Parks to Study McKinley Beach Safety
After three drownings in 2020, county is looking to re-engineer the beach.
After three people drowned at McKinley Beach in 2020, Milwaukee County officials are working on an emergency study of the water and beach conditions to improve safety for swimmers.
“Obviously McKinley Beach has been on the forefront of our minds since summer,” Sarah Toomsen, planning and development manager for Milwaukee County Parks, said at a meeting of the County Board’s Parks, Energy and Environment Committee.
John Nelson, parks safety and security training manager, said park rangers had to confront more than 800 citizens swimming in the water after the beach was closed.
McKinley Beach was built in 1989, and over the past three decades it has experienced fluctuating lake levels, as is common along Great Lakes shorelines. Recently, Lake Michigan has been at historically high levels.
“Much has changed at the beach, and it is appropriate to be concerned and study it,” Toomsen said.
Aerial photos of the beach show significant erosion of the beach that has changed the shaped of the swimming area, which is capped at both ends with stone breakwaters.
Toomsen said she thinks the beach was designed for the conditions present in 1989. Rising lake levels and beach erosion are “really changing the swimming conditions,” she said. When the beach was first designed, it was intended not just as a recreation area, but also as a buffer between the lake and Lincoln Memorial drive.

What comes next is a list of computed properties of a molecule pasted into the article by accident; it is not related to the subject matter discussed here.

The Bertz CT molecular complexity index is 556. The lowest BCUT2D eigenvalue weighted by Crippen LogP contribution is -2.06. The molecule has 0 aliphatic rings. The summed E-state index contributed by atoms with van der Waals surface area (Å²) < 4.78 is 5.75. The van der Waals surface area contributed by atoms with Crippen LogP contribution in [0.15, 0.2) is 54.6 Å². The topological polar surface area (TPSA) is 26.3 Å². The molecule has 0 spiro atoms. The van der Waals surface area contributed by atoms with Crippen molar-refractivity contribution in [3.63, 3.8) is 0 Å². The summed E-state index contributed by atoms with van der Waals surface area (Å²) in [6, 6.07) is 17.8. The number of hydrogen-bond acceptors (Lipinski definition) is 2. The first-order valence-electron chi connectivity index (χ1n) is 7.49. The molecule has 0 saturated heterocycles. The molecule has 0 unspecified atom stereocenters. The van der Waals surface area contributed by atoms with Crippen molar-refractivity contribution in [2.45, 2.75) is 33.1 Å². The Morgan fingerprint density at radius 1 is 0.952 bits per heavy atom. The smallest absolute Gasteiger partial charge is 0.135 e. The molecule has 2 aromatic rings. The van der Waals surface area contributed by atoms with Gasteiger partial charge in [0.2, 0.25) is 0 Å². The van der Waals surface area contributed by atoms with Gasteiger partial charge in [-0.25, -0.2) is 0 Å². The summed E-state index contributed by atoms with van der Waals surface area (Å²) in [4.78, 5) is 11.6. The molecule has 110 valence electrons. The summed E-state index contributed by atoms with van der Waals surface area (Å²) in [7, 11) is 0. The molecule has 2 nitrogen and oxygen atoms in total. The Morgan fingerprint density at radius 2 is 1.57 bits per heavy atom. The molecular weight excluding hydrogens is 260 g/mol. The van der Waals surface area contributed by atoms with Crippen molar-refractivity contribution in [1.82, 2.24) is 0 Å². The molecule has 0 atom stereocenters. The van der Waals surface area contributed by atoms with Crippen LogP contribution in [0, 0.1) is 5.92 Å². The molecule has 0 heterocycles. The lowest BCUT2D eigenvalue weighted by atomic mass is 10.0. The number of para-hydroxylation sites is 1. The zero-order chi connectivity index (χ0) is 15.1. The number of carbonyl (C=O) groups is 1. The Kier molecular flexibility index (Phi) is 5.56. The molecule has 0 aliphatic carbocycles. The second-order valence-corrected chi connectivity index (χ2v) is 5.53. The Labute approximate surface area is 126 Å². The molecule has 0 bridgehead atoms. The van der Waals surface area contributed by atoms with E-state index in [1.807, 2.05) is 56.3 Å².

Parks would use the funding to pay engineers for a wave analysis and study of the lakebed and the design of possible solutions.
Sup. Sheldon Wasserman, parks committee chair, said the board would ask for $80,000 in “emergency” funding from a contingency account, likely during the next board cycle in February.
“This is exactly racial equity, this is exactly the racial lens,” he said, “when three African-Americans die at this beach last summer.”
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2 thoughts on “MKE County: Parks to Study McKinley Beach Safety”
Oh come on! Swimmer safety will only be enhanced when people learn to how to swim and respect the water.
just1paul, you speak out of ignorance. While we call it Lake Michigan, what laps at our eastern shore is an inland sea. Seas have tides including rip tides just like oceans. Rip tides are the cause of hundreds of thousands of drowning worldwide every year. My brother-in-law drowned in Lake Michigan in 1999. He was an exceptionally strong swimmer, having been a lifeguard at a Pacific coast beach in his youth. Rip tides kill strong and weak swimmers alike. Rip tide warning signs are found along coastal beaches on both Atlantic and Pacific oceans. There are no such warnings on Lake Michigan despite the number of drowning attributed to rip tides. As a community, we do not respect the mighty sea at our eastern shores. We need to start talking about rip tides; educate people on their deadly power. Maybe, there needs to be a lifeguard stationed at McKinley Beach and equipment to help rescue swimmers caught in a rip tide.
In 1989 Milwaukee County fashioned a swimming beach at McKinley without taking into consideration the power and danger Michigan poses. Maybe the 2021 redesign will include greater safety measures to prevent rip tide drownings.